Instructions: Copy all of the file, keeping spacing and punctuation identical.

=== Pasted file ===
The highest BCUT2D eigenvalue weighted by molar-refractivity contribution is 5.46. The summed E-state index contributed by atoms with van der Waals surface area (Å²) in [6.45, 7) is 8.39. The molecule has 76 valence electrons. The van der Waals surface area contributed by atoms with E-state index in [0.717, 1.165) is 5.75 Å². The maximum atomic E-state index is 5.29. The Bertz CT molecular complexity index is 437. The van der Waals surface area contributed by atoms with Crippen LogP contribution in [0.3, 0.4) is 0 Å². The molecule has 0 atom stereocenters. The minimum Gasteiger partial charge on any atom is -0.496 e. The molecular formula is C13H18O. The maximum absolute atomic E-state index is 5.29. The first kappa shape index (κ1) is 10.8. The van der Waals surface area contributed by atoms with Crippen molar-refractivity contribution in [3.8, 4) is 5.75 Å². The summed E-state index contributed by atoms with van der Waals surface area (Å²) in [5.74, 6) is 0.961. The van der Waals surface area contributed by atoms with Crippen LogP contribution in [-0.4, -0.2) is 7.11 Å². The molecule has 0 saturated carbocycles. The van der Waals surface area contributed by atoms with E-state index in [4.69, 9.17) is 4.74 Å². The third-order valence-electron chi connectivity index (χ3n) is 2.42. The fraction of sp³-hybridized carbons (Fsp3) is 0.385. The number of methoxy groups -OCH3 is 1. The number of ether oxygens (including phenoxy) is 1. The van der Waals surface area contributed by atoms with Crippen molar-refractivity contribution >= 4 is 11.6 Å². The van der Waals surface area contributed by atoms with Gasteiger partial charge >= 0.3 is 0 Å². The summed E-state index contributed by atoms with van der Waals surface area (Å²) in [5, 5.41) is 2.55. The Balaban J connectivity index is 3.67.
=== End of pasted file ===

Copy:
The highest BCUT2D eigenvalue weighted by molar-refractivity contribution is 5.46. The summed E-state index contributed by atoms with van der Waals surface area (Å²) in [6.45, 7) is 8.39. The molecule has 76 valence electrons. The van der Waals surface area contributed by atoms with E-state index in [0.717, 1.165) is 5.75 Å². The maximum atomic E-state index is 5.29. The Bertz CT molecular complexity index is 437. The van der Waals surface area contributed by atoms with Crippen LogP contribution in [0.3, 0.4) is 0 Å². The molecule has 0 atom stereocenters. The minimum Gasteiger partial charge on any atom is -0.496 e. The molecular formula is C13H18O. The maximum absolute atomic E-state index is 5.29. The first kappa shape index (κ1) is 10.8. The van der Waals surface area contributed by atoms with Crippen molar-refractivity contribution in [3.8, 4) is 5.75 Å². The summed E-state index contributed by atoms with van der Waals surface area (Å²) in [5.74, 6) is 0.961. The van der Waals surface area contributed by atoms with Crippen LogP contribution in [-0.4, -0.2) is 7.11 Å². The molecule has 0 saturated carbocycles. The van der Waals surface area contributed by atoms with E-state index in [4.69, 9.17) is 4.74 Å². The third-order valence-electron chi connectivity index (χ3n) is 2.42. The fraction of sp³-hybridized carbons (Fsp3) is 0.385. The number of methoxy groups -OCH3 is 1. The number of ether oxygens (including phenoxy) is 1. The van der Waals surface area contributed by atoms with Crippen molar-refractivity contribution >= 4 is 11.6 Å². The van der Waals surface area contributed by atoms with Gasteiger partial charge >= 0.3 is 0 Å². The summed E-state index contributed by atoms with van der Waals surface area (Å²) in [5, 5.41) is 2.55. The Balaban J connectivity index is 3.67.